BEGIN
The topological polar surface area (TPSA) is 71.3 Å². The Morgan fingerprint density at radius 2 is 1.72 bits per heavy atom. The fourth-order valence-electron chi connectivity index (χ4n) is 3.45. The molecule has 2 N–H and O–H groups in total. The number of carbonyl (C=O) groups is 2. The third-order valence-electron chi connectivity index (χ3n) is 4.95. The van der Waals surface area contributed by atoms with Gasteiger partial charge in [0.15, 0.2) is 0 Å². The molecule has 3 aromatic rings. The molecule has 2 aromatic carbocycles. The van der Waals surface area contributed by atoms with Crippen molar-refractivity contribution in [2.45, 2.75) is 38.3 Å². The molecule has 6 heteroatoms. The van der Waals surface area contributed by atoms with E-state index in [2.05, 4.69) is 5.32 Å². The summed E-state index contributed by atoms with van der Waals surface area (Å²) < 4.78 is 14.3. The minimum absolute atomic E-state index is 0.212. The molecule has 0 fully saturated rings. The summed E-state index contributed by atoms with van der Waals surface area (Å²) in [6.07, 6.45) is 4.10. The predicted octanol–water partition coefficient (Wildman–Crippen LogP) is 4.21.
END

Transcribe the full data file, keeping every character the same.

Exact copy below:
The topological polar surface area (TPSA) is 71.3 Å². The Morgan fingerprint density at radius 2 is 1.72 bits per heavy atom. The fourth-order valence-electron chi connectivity index (χ4n) is 3.45. The molecule has 2 N–H and O–H groups in total. The number of carbonyl (C=O) groups is 2. The third-order valence-electron chi connectivity index (χ3n) is 4.95. The van der Waals surface area contributed by atoms with Gasteiger partial charge in [0.15, 0.2) is 0 Å². The molecule has 3 aromatic rings. The molecule has 2 aromatic carbocycles. The van der Waals surface area contributed by atoms with Crippen molar-refractivity contribution in [2.45, 2.75) is 38.3 Å². The molecule has 6 heteroatoms. The van der Waals surface area contributed by atoms with E-state index in [2.05, 4.69) is 5.32 Å². The summed E-state index contributed by atoms with van der Waals surface area (Å²) < 4.78 is 14.3. The minimum absolute atomic E-state index is 0.212. The molecule has 0 fully saturated rings. The summed E-state index contributed by atoms with van der Waals surface area (Å²) in [6.07, 6.45) is 4.10. The predicted octanol–water partition coefficient (Wildman–Crippen LogP) is 4.21.